The air all around you is filled with molecules, all of which exert pressure on you.

You're standing upright. Rising straight up from your head, into the furthest reaches of the atmosphere, is a column. This column is filled with air molecules. While the effect of each individual molecule is miniscule, their combined effect is a force with which to be reckoned. How much atmospheric weight do you think your head has to support? Go ahead, take a guess...

First we need to find out how large your head is. For the purposes of this activity, we're going use inches so we can get an answer in pounds. It's rather un-scientific of us, but it will provide us (in the U.S.) with the greatest understanding.

Back to your head.... find the circumference of your head, using either a fabric measuring tape or a length of string that you then lay against a meter stick. I come up with 22 inches.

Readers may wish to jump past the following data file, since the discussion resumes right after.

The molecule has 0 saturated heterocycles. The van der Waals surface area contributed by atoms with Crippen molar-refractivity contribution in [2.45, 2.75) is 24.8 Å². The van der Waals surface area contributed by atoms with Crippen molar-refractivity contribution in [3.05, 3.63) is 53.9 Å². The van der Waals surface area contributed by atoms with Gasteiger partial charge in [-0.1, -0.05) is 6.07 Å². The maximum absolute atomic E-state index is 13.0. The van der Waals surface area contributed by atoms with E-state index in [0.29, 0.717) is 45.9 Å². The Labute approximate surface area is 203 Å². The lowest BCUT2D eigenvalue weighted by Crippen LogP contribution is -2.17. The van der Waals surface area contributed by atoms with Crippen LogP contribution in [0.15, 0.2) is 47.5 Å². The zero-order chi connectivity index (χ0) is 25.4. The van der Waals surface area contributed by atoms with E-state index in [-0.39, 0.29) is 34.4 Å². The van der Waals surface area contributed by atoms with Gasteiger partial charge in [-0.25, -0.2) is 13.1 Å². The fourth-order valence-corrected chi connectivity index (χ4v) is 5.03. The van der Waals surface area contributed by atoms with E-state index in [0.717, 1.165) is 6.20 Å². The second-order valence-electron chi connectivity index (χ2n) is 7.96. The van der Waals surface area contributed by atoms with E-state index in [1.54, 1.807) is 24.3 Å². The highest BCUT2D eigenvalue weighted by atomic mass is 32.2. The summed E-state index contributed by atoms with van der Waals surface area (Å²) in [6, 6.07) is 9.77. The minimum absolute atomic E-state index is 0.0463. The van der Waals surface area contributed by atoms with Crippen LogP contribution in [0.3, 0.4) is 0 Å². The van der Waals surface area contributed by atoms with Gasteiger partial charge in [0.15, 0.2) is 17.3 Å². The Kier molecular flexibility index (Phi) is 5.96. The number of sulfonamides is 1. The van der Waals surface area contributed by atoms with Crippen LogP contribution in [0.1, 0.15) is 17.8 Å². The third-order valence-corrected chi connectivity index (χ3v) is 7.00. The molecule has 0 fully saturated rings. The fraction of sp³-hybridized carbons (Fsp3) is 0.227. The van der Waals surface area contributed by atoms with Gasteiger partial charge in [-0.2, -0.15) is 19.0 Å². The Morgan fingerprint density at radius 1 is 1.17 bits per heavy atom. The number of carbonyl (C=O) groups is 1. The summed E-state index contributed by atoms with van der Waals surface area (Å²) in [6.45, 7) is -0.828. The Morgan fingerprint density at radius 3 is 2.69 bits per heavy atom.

Now you'll need to do some math to find the radius. Circumference is equal to 2 x pi x radius. So, to get the radius, you'll need to divide the circumference by pi and then divide that number by 2. For me, it's 3.5 inches.

Now you'll use the radius to find the area of the top of your head. Area is equal to pi x radius x radius. For me it's 38.47 square inches.

Pretty unbelievable, isn't it? But it's true. We aren't aware of it because we're used to it, we've never known anything different. And we aren't crushed by that force because there are fluids inside our body exerting pressure that keeps things balanced. Those air molecules are pushing on all sides of your body, not just on top of your head, which also helps keep things balanced.

If you're interested, atmospheric pressure in Denver, with an approximate altitude of 1 mile, is 12.2 psi. You might want to have your students determine how much the atmospheric weight changes as they go from sea level to 1 mile.

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